Dealers already are plenty dissatisfied, what with plummeting sales, store closures and depleted inventories. Now you can add to that list less satisfaction with their dealership-management system vendors.
Overall dealer satisfaction with DMS vendors' products and services declined this year. The National Automobile Dealers Assn. tracks satisfaction with these vendors in a bi-annual survey.
NADA's 2009 survey shows that only 72% of dealership personnel are satisfied overall with their DMS vendors, compared to 79% in the 2007 survey. These vendors develop and support dealership computer systems that assist dealers in managing their daily operations.
OK, a decline of 7 percentage points doesn't sound all that dramatic. But it is statistically significant, says Dick Malaise, NADA chief information officer.
But dig deeper and you find that dealers and general managers in particular are far more critical of their DMS vendors than are dealership controllers and sales, service and parts managers. Their overall satisfaction with vendors declined precipitously to 51% compared with 72% in 2007. That's a decline of 21 percentage points.
Some of this dissatisfaction clearly is being fueled by the crummy economy and the accompanying pressures.
But it also stems from several areas of concern that vendors must address in 2010. In fact, the seven vendors evaluated in this survey now have a golden opportunity to help dealers and dealership personnel in critical areas that they have identified as important and deficient.
“Everybody's just down a little bit, and that affects everything we respond to,” says Jim Waldron, owner of Jim Waldron Buick-Pontiac-GMC in Davison, MI.
But Waldron, who chairs NADA's information technology committee, also notes that dealers today have increasing expectations of their DMS vendors, are better educated about what they want and can see how vendors differ.
Ron Lamb, senior vice president of sales at Reynolds and Reynolds Co., is candidly surprised that overall satisfaction is down by only 7 percentage points.
“The last year to 18 months has been just a time of survival, and dealers have had to make many, many difficult decisions about their business, their personnel, layoffs, things of that nature,” Lamb says. “There are no sacred cows, so it's not surprising to me that dealers are looking at every decision and thinking it through this prism of the recession.”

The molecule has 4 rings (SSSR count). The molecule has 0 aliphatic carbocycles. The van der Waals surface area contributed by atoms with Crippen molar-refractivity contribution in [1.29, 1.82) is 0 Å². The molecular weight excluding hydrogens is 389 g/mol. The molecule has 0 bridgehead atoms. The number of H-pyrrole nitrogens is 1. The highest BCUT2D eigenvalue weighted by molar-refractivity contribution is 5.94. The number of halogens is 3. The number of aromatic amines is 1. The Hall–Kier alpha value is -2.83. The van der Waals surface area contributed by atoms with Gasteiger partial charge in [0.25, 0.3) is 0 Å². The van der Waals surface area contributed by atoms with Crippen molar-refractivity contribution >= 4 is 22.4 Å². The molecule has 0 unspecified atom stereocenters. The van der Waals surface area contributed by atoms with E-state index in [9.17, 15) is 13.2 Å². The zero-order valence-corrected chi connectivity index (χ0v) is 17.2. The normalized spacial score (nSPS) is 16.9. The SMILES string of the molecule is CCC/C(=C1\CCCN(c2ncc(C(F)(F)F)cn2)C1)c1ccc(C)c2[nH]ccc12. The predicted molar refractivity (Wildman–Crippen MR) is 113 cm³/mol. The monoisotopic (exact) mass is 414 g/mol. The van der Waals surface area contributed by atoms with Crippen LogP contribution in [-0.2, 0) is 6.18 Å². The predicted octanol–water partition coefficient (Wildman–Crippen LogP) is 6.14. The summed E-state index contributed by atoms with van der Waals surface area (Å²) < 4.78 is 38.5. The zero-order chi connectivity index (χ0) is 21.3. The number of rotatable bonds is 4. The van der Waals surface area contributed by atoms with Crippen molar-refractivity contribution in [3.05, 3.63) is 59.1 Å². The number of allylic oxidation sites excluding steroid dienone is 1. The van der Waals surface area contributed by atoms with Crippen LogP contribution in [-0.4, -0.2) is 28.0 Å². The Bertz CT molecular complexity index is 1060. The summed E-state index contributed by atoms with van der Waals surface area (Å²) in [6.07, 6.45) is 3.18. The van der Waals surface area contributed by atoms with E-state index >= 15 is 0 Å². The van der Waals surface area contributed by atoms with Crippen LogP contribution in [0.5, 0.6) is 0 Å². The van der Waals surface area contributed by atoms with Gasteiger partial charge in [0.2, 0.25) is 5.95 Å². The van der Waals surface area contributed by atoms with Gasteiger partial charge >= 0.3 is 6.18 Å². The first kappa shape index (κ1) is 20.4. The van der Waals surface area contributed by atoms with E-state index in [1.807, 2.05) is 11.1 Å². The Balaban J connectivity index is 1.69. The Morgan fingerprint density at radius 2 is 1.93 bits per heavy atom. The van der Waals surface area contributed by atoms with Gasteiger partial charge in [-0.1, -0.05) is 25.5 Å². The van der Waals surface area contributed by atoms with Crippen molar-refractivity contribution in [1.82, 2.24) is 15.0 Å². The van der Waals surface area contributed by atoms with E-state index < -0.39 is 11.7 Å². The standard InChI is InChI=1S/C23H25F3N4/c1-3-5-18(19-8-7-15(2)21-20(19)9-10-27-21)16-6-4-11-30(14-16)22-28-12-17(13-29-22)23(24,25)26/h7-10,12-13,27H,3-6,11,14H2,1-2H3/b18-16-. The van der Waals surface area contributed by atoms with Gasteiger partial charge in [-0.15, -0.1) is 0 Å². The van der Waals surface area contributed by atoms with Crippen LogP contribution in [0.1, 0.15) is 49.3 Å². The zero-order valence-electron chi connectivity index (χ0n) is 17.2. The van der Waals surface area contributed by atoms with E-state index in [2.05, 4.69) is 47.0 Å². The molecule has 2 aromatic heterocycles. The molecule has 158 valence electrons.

NADA has discussed the survey findings in meetings with each vendor. Not one of the vendors achieved NADA's goal of 90% dealership satisfaction. Two years ago, Automotive Computer Services Inc. was the only vendor to hit that mark, but dealerships gave ACS an 80% rating this year.
Vendors often do their own customer surveys, but they do take the NADA poll seriously.
“We'll start polling our customers more often and learning from our mistakes and we'll be back at the 90% level in the 2011 survey, whether the economy helps us out or not,” vows Van Koppersmith, ACS president. “I guess we got a little complacent. We grew tremendously in the last couple of years, so I understand where we may have slipped some in our dealers' eyes.”
Of the seven vendors, only Auto/Mate Inc., DealerTrack Systems Inc. and Adam Systems registered increases in overall dealership satisfaction in the 2009 survey.
Dealerships want a more flexible DMS that can adapt to their changing business needs, especially in this time of upheaval. They want software that can be customized to their needs, continued improvements to allow third-party vendors to share information with their DMS, better technical training for employees who use the system and greater ability to integrate with Internet-based systems that the automakers use to communicate with them.
Waldron thinks vendors will address deficiencies revealed in the survey.
“I think you'll see the scores improve dramatically when we do the next survey in two years,” he says.
Veteran auto journalist Ralph Kisiel specializes in covering information technology for dealers.
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